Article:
Today in Labor History – January 3rd

labor history january 3

The ship Thetis arrived in Hawaii with 175 Chinese field workers bound to serve for five years at $3 per month. – 1852

The trial of labor organizer Tom Mooney began in San Francisco. Mooney was framed for the Preparedness Day bombing by detective Martin Swanson, who had a long history of interfering in San Francisco strikes. Swanson maintained constant surveillance of Mooney and Warren Billings, as well as Alexander Berkman and Emma Goldman. Billing and Mooney were convicted and imprisoned for the bombing, with Mooney serving over 22 years for a crime he did not commit. – 1917

Nearly 500 farmers, black and white, marched into England, Arkansas, to demand food for their starving families after their crops were ruined by a long drought. The farmers warned that they would take the food by force if it was not freely provided to them. The town father contacted the Red Cross and each family went home with two week’s rations. This was not the first, nor would it be the last time this happened during the Great Depression. – 1931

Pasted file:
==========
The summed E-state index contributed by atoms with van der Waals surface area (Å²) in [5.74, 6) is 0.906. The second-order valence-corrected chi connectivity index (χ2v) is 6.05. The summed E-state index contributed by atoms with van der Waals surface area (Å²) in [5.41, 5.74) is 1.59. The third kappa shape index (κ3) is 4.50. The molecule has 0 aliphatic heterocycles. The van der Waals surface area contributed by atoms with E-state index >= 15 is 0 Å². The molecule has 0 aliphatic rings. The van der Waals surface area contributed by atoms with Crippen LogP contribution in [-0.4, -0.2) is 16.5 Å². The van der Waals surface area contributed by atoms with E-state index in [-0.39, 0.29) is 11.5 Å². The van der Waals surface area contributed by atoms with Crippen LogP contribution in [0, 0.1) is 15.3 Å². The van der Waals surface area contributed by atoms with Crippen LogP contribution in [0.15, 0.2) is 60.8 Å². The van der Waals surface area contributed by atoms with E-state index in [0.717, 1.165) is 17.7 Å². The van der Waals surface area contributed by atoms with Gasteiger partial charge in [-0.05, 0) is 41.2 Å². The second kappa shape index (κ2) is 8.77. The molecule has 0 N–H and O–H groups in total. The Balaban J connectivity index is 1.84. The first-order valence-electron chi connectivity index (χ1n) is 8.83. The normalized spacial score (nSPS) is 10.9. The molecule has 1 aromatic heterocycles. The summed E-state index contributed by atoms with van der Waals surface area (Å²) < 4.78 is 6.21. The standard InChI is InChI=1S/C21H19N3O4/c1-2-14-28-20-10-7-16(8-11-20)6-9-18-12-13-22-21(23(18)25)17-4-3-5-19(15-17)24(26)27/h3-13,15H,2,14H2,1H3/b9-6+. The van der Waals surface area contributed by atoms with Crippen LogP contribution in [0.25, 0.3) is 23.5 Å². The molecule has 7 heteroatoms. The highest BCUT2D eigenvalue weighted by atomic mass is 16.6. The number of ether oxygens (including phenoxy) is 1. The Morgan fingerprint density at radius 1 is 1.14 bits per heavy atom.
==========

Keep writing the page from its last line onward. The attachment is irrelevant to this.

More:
The Supreme Court ruled against the closed shop, a labor-management agreement whereby only union members can be hired and must remain members to continue on the job. – 1949

450,000 public school kids went on strike in New York City to protest de facto racial segregation and poor learning conditions. – 1964

AFL-CIO American Institute for Free Labor Development employees Mike Hammer and Mark Pearlman were assassinated in El Salvador along with a Peasant Workers’ Union leader with whom they were working on a land reform program. – 1981

Frame-up; the incredible case of Tom Mooney and Warren Billings

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